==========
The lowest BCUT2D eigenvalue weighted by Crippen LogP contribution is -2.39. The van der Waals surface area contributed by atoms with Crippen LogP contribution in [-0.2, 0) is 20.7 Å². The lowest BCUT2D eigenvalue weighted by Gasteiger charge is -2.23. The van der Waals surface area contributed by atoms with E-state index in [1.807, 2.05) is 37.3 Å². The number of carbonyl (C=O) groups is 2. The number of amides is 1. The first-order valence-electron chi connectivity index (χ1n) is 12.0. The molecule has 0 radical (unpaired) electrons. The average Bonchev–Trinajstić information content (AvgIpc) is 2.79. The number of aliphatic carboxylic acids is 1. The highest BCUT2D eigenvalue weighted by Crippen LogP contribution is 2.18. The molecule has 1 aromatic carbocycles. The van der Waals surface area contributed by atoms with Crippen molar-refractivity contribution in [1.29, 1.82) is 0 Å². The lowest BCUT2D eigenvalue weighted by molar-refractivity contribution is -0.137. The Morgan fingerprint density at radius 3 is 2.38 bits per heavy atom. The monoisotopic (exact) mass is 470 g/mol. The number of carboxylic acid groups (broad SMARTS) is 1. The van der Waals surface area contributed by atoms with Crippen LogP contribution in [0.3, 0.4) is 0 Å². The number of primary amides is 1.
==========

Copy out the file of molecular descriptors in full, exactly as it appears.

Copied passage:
The lowest BCUT2D eigenvalue weighted by Crippen LogP contribution is -2.39. The van der Waals surface area contributed by atoms with Crippen LogP contribution in [-0.2, 0) is 20.7 Å². The lowest BCUT2D eigenvalue weighted by Gasteiger charge is -2.23. The van der Waals surface area contributed by atoms with E-state index in [1.807, 2.05) is 37.3 Å². The number of carbonyl (C=O) groups is 2. The number of amides is 1. The first-order valence-electron chi connectivity index (χ1n) is 12.0. The molecule has 0 radical (unpaired) electrons. The average Bonchev–Trinajstić information content (AvgIpc) is 2.79. The number of aliphatic carboxylic acids is 1. The highest BCUT2D eigenvalue weighted by Crippen LogP contribution is 2.18. The molecule has 1 aromatic carbocycles. The van der Waals surface area contributed by atoms with Crippen molar-refractivity contribution in [1.29, 1.82) is 0 Å². The lowest BCUT2D eigenvalue weighted by molar-refractivity contribution is -0.137. The Morgan fingerprint density at radius 3 is 2.38 bits per heavy atom. The monoisotopic (exact) mass is 470 g/mol. The number of carboxylic acid groups (broad SMARTS) is 1. The van der Waals surface area contributed by atoms with Crippen LogP contribution in [0.3, 0.4) is 0 Å². The number of primary amides is 1.